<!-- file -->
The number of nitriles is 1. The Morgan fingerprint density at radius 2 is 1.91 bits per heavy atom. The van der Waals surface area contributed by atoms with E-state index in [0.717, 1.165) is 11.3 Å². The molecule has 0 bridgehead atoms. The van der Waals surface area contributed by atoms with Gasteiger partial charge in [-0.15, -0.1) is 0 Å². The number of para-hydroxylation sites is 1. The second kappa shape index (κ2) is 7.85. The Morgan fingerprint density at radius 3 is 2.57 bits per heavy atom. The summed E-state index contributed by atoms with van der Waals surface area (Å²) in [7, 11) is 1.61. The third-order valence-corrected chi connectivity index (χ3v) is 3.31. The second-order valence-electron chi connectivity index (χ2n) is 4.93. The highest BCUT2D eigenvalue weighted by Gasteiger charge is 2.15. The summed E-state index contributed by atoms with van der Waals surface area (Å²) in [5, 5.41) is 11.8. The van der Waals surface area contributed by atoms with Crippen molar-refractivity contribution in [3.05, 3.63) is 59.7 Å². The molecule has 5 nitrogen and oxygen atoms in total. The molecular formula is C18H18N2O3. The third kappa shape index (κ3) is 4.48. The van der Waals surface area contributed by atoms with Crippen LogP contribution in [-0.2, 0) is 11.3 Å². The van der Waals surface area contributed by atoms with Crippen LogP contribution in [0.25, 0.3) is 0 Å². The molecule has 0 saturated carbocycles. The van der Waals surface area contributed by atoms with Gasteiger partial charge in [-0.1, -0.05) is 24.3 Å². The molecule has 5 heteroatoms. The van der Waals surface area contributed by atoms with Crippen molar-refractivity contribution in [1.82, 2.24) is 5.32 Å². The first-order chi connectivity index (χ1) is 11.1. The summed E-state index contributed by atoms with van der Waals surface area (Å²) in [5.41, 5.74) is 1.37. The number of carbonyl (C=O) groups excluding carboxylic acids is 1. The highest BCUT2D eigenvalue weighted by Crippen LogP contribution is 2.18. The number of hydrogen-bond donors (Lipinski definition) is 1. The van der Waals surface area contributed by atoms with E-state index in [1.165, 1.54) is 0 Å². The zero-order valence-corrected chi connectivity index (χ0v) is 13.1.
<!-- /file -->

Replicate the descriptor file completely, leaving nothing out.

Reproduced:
The number of nitriles is 1. The Morgan fingerprint density at radius 2 is 1.91 bits per heavy atom. The van der Waals surface area contributed by atoms with E-state index in [0.717, 1.165) is 11.3 Å². The molecule has 0 bridgehead atoms. The van der Waals surface area contributed by atoms with Gasteiger partial charge in [-0.15, -0.1) is 0 Å². The number of para-hydroxylation sites is 1. The second kappa shape index (κ2) is 7.85. The Morgan fingerprint density at radius 3 is 2.57 bits per heavy atom. The summed E-state index contributed by atoms with van der Waals surface area (Å²) in [7, 11) is 1.61. The third-order valence-corrected chi connectivity index (χ3v) is 3.31. The second-order valence-electron chi connectivity index (χ2n) is 4.93. The highest BCUT2D eigenvalue weighted by Gasteiger charge is 2.15. The summed E-state index contributed by atoms with van der Waals surface area (Å²) in [5, 5.41) is 11.8. The van der Waals surface area contributed by atoms with Crippen molar-refractivity contribution in [3.05, 3.63) is 59.7 Å². The molecule has 5 nitrogen and oxygen atoms in total. The molecular formula is C18H18N2O3. The third kappa shape index (κ3) is 4.48. The van der Waals surface area contributed by atoms with Crippen LogP contribution in [-0.2, 0) is 11.3 Å². The van der Waals surface area contributed by atoms with Crippen LogP contribution in [0.25, 0.3) is 0 Å². The molecule has 0 saturated carbocycles. The van der Waals surface area contributed by atoms with Gasteiger partial charge in [-0.1, -0.05) is 24.3 Å². The molecule has 5 heteroatoms. The van der Waals surface area contributed by atoms with Crippen molar-refractivity contribution in [1.82, 2.24) is 5.32 Å². The first-order chi connectivity index (χ1) is 11.1. The summed E-state index contributed by atoms with van der Waals surface area (Å²) in [5.41, 5.74) is 1.37. The number of carbonyl (C=O) groups excluding carboxylic acids is 1. The highest BCUT2D eigenvalue weighted by Crippen LogP contribution is 2.18. The number of hydrogen-bond donors (Lipinski definition) is 1. The van der Waals surface area contributed by atoms with E-state index in [1.165, 1.54) is 0 Å². The zero-order valence-corrected chi connectivity index (χ0v) is 13.1.